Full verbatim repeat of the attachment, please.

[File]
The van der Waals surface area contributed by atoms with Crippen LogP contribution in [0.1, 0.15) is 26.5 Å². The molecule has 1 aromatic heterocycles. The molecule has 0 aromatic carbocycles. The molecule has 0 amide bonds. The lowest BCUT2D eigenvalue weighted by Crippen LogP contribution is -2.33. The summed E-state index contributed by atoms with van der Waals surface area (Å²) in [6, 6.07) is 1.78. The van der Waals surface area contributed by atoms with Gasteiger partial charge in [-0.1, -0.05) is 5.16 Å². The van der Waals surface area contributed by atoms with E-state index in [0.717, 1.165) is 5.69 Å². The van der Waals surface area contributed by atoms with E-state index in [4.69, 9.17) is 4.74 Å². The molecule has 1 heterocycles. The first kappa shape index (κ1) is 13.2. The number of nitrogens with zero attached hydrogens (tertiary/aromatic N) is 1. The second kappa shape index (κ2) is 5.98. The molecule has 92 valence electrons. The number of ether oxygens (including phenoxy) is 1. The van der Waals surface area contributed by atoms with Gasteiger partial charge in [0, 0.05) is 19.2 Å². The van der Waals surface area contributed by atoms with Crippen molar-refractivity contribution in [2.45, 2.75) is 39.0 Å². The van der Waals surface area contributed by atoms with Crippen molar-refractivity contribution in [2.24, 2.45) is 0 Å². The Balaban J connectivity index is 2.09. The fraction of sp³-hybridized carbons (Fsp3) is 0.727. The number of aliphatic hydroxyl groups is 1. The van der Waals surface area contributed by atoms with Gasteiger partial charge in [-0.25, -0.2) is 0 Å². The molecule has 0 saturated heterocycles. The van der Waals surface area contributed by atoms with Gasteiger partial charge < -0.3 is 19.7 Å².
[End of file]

The van der Waals surface area contributed by atoms with Crippen LogP contribution in [0.1, 0.15) is 26.5 Å². The molecule has 1 aromatic heterocycles. The molecule has 0 aromatic carbocycles. The molecule has 0 amide bonds. The lowest BCUT2D eigenvalue weighted by Crippen LogP contribution is -2.33. The summed E-state index contributed by atoms with van der Waals surface area (Å²) in [6, 6.07) is 1.78. The van der Waals surface area contributed by atoms with Gasteiger partial charge in [-0.1, -0.05) is 5.16 Å². The van der Waals surface area contributed by atoms with E-state index in [0.717, 1.165) is 5.69 Å². The van der Waals surface area contributed by atoms with E-state index in [4.69, 9.17) is 4.74 Å². The molecule has 1 heterocycles. The first kappa shape index (κ1) is 13.2. The number of nitrogens with zero attached hydrogens (tertiary/aromatic N) is 1. The second kappa shape index (κ2) is 5.98. The molecule has 92 valence electrons. The number of ether oxygens (including phenoxy) is 1. The van der Waals surface area contributed by atoms with Gasteiger partial charge in [0, 0.05) is 19.2 Å². The van der Waals surface area contributed by atoms with Crippen molar-refractivity contribution in [2.45, 2.75) is 39.0 Å². The van der Waals surface area contributed by atoms with Crippen molar-refractivity contribution in [2.24, 2.45) is 0 Å². The Balaban J connectivity index is 2.09. The fraction of sp³-hybridized carbons (Fsp3) is 0.727. The number of aliphatic hydroxyl groups is 1. The van der Waals surface area contributed by atoms with Gasteiger partial charge in [-0.25, -0.2) is 0 Å². The molecule has 0 saturated heterocycles. The van der Waals surface area contributed by atoms with Gasteiger partial charge < -0.3 is 19.7 Å².